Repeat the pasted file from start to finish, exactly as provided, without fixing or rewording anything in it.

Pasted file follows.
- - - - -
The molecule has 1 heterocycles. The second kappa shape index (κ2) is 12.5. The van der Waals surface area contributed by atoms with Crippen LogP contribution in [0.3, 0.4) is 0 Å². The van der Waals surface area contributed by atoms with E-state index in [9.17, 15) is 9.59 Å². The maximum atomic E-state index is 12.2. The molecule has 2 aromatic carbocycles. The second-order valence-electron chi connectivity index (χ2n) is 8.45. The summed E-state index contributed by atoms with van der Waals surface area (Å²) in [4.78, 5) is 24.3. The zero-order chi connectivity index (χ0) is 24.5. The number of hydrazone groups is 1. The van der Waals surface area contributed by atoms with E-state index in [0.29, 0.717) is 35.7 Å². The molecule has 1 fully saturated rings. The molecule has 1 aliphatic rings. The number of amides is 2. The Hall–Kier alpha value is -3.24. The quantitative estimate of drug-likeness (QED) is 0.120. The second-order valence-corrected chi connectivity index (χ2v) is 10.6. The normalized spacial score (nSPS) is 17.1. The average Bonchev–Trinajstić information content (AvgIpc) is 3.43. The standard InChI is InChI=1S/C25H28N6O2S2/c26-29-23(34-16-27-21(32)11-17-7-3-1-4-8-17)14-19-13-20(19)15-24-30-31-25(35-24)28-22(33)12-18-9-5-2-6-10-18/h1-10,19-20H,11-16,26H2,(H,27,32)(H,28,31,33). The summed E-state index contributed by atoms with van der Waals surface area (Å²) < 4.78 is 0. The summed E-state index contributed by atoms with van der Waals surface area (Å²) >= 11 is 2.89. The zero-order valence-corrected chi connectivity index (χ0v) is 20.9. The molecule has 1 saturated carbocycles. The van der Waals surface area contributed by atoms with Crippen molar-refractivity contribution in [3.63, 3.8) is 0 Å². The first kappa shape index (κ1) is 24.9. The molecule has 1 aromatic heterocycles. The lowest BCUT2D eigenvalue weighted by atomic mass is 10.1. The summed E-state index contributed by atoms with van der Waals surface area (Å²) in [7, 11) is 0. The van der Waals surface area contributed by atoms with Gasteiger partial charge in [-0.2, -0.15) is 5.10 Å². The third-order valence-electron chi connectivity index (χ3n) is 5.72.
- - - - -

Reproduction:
The molecule has 1 heterocycles. The second kappa shape index (κ2) is 12.5. The van der Waals surface area contributed by atoms with Crippen LogP contribution in [0.3, 0.4) is 0 Å². The van der Waals surface area contributed by atoms with E-state index in [9.17, 15) is 9.59 Å². The maximum atomic E-state index is 12.2. The molecule has 2 aromatic carbocycles. The second-order valence-electron chi connectivity index (χ2n) is 8.45. The summed E-state index contributed by atoms with van der Waals surface area (Å²) in [4.78, 5) is 24.3. The zero-order chi connectivity index (χ0) is 24.5. The number of hydrazone groups is 1. The van der Waals surface area contributed by atoms with E-state index in [0.29, 0.717) is 35.7 Å². The molecule has 1 fully saturated rings. The molecule has 1 aliphatic rings. The number of amides is 2. The Hall–Kier alpha value is -3.24. The quantitative estimate of drug-likeness (QED) is 0.120. The second-order valence-corrected chi connectivity index (χ2v) is 10.6. The normalized spacial score (nSPS) is 17.1. The average Bonchev–Trinajstić information content (AvgIpc) is 3.43. The standard InChI is InChI=1S/C25H28N6O2S2/c26-29-23(34-16-27-21(32)11-17-7-3-1-4-8-17)14-19-13-20(19)15-24-30-31-25(35-24)28-22(33)12-18-9-5-2-6-10-18/h1-10,19-20H,11-16,26H2,(H,27,32)(H,28,31,33). The summed E-state index contributed by atoms with van der Waals surface area (Å²) < 4.78 is 0. The summed E-state index contributed by atoms with van der Waals surface area (Å²) >= 11 is 2.89. The zero-order valence-corrected chi connectivity index (χ0v) is 20.9. The molecule has 1 saturated carbocycles. The van der Waals surface area contributed by atoms with Crippen molar-refractivity contribution in [3.63, 3.8) is 0 Å². The first kappa shape index (κ1) is 24.9. The molecule has 1 aromatic heterocycles. The lowest BCUT2D eigenvalue weighted by atomic mass is 10.1. The summed E-state index contributed by atoms with van der Waals surface area (Å²) in [7, 11) is 0. The van der Waals surface area contributed by atoms with Gasteiger partial charge in [-0.2, -0.15) is 5.10 Å². The third-order valence-electron chi connectivity index (χ3n) is 5.72.